Sadako 3D is a revival or to use current fad terminology reboot of the Ring franchise. It is based on S (2012), a further novel in the Ring cycle of books by original author Koji Suzuki. The events of Ring are featured as past happenings, while the film involves an artist who is attempting to revive the spirit of Sadako. On the other hand, Sadako 3D also concerns a heroine who discovers the cursed video that is being passed among teenagers and the story follows fairly much the same path as the original film where she becomes infected and goes on a quest to find the well where Sadako was dumped. Of course, this is a Ring that has been updated for the modern era the analog tv broadcasts from the original are passe and the vhs tapes that featured in the American versions are all a thing of the past thus we now have a cursed viral video that is being transmitted by internet and in particular cellphones.
Ring was a classic of creepy mood and created a genre of uncanny, atmosphere-driven Japanese horror films. Sadly, Sadako, due to the unwise decision to conduct a Ring 3D film, abandons all that in favour of flashy pop-out CGI effects. The results might be akin to when the classic haunted house story The Haunting (1963) was remade as the disastrous and awful CGI-driven The Haunting (1999), one of the most mishandled remakes of all time. Hideo Nakatas uncanny atmospherics are replaced by absurd 3D scenes with hands reaching out of computer monitors and, even more ridiculously, ghost hands coming out of cellphones. The focus is no longer on atmosphere but on these 3D pop-up effects and scenes with victims falling out of windows in slow-motion or of amplified noises on the soundtrack intended to make you jump. At the climax of the film, we get the emergence of Sadako from the well but now she has absurdly gone from a creepily weird girl with hair draped across her face to dozens of spider-like creatures with giant insect legs and a girls face with hair draped across the eyes. Similar to Ring, the film here has a backstory for Satomi Ichihara where she was shunned because she had psychic powers alas, the script entirely fails to use this element in any way.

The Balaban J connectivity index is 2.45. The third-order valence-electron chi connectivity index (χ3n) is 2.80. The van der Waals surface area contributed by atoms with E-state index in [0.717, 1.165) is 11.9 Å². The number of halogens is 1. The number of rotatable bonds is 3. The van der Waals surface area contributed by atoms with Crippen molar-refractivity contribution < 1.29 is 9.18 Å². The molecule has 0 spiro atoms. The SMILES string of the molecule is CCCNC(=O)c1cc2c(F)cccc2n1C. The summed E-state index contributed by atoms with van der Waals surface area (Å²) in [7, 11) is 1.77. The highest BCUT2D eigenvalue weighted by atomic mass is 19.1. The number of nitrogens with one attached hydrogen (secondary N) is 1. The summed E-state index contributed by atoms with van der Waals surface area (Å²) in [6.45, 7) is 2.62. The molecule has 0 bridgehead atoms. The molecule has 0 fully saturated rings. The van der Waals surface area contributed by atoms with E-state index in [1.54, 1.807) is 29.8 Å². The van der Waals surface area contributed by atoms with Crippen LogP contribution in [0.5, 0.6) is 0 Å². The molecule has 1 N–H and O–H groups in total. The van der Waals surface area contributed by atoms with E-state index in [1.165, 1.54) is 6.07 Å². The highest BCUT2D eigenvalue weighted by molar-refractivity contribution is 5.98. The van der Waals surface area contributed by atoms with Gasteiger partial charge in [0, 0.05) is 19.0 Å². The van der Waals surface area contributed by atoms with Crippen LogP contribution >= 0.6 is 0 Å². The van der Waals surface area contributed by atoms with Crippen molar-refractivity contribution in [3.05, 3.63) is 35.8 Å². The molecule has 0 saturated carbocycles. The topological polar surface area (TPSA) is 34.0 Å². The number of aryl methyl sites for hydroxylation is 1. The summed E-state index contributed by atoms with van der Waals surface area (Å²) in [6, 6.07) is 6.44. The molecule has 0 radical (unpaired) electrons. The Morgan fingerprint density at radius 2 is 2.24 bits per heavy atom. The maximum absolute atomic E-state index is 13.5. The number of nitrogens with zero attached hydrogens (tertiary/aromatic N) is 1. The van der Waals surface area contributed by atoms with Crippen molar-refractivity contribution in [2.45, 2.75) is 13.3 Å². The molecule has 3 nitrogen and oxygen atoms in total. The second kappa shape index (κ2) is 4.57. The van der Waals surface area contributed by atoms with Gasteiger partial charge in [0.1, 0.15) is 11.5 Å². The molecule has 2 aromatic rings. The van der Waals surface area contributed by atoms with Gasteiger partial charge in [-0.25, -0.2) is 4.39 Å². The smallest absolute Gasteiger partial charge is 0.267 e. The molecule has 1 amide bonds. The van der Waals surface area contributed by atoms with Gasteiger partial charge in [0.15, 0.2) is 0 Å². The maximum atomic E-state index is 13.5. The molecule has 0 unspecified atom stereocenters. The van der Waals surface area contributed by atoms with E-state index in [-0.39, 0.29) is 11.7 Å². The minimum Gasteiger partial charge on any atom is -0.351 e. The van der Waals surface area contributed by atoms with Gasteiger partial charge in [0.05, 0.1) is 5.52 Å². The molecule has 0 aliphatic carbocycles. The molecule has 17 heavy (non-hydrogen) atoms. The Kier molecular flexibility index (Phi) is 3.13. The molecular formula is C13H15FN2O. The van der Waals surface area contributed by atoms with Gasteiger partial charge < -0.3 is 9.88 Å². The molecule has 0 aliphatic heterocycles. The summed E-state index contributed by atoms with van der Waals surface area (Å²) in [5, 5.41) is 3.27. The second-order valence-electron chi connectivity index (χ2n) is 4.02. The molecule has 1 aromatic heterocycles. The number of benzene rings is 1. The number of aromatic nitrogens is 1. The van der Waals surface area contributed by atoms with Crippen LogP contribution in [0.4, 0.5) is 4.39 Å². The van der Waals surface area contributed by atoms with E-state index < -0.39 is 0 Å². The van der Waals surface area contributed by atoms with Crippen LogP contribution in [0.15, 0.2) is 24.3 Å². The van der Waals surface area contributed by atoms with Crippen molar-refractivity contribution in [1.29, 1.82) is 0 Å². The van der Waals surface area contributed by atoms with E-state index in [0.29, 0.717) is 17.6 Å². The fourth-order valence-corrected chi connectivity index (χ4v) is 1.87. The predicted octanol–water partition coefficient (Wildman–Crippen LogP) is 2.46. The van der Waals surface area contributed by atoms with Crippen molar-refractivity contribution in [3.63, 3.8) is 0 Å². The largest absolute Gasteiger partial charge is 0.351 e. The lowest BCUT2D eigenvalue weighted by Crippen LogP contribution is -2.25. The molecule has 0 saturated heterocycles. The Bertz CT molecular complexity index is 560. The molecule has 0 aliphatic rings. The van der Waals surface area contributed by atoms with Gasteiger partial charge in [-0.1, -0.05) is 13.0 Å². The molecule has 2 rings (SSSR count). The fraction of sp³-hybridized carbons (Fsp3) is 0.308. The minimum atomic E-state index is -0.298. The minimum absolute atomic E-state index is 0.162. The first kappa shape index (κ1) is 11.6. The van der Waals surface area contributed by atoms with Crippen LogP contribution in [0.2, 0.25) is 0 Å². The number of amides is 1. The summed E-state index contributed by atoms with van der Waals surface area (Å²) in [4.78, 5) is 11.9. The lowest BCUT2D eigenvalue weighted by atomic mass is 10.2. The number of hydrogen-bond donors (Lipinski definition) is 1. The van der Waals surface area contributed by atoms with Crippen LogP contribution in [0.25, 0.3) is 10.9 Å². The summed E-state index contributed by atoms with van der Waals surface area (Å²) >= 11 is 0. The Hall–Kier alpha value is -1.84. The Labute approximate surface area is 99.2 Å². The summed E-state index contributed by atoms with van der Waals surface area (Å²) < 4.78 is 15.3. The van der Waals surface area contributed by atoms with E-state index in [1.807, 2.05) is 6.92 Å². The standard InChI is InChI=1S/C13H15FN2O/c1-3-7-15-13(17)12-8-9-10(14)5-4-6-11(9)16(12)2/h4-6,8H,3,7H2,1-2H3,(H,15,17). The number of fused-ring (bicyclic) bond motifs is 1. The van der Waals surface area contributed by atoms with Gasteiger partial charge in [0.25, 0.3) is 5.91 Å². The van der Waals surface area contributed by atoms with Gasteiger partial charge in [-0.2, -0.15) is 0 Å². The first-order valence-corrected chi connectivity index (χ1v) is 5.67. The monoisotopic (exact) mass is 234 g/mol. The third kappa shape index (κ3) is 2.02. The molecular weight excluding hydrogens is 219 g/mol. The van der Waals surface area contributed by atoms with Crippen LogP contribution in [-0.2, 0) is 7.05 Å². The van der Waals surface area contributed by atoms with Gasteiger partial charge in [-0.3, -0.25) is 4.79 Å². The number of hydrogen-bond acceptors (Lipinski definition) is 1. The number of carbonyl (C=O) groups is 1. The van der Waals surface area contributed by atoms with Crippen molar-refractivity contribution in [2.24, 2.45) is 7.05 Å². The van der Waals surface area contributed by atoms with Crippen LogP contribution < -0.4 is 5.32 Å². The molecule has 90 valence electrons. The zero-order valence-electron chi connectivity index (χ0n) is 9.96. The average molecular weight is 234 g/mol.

Sadako 3D 2 (2013) was a sequel also directed by Tsutomu Hanabusa. This was followed by Sadako vs Kayako (2016), a crossover with the Ju-on/The Grudge series.
Director Tsutomu Hanabusa had elsewhere only made the non-genre romantic comedies The Handsome Suit (2008), Boys School Drama Club (2011) and Heroine Disqualified (2015).
Trailer here (no English subs):-